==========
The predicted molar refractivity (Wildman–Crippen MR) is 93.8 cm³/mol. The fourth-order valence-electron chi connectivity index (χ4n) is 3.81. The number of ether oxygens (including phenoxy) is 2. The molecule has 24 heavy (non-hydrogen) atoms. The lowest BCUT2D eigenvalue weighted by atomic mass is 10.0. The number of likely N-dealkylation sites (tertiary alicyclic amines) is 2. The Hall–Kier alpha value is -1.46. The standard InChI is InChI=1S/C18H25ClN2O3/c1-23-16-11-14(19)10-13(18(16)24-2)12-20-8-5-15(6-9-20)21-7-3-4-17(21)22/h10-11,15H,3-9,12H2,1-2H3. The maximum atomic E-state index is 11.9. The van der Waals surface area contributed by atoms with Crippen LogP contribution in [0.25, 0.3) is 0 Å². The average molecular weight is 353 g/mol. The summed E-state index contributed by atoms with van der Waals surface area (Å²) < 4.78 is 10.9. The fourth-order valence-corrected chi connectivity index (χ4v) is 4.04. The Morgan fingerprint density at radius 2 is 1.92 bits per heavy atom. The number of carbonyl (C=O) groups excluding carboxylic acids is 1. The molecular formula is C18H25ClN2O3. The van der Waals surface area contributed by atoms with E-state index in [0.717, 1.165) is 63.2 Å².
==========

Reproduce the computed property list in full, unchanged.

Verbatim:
The predicted molar refractivity (Wildman–Crippen MR) is 93.8 cm³/mol. The fourth-order valence-electron chi connectivity index (χ4n) is 3.81. The number of ether oxygens (including phenoxy) is 2. The molecule has 24 heavy (non-hydrogen) atoms. The lowest BCUT2D eigenvalue weighted by atomic mass is 10.0. The number of likely N-dealkylation sites (tertiary alicyclic amines) is 2. The Hall–Kier alpha value is -1.46. The standard InChI is InChI=1S/C18H25ClN2O3/c1-23-16-11-14(19)10-13(18(16)24-2)12-20-8-5-15(6-9-20)21-7-3-4-17(21)22/h10-11,15H,3-9,12H2,1-2H3. The maximum atomic E-state index is 11.9. The van der Waals surface area contributed by atoms with Crippen LogP contribution in [0.25, 0.3) is 0 Å². The average molecular weight is 353 g/mol. The summed E-state index contributed by atoms with van der Waals surface area (Å²) < 4.78 is 10.9. The fourth-order valence-corrected chi connectivity index (χ4v) is 4.04. The Morgan fingerprint density at radius 2 is 1.92 bits per heavy atom. The number of carbonyl (C=O) groups excluding carboxylic acids is 1. The molecular formula is C18H25ClN2O3. The van der Waals surface area contributed by atoms with E-state index in [0.717, 1.165) is 63.2 Å².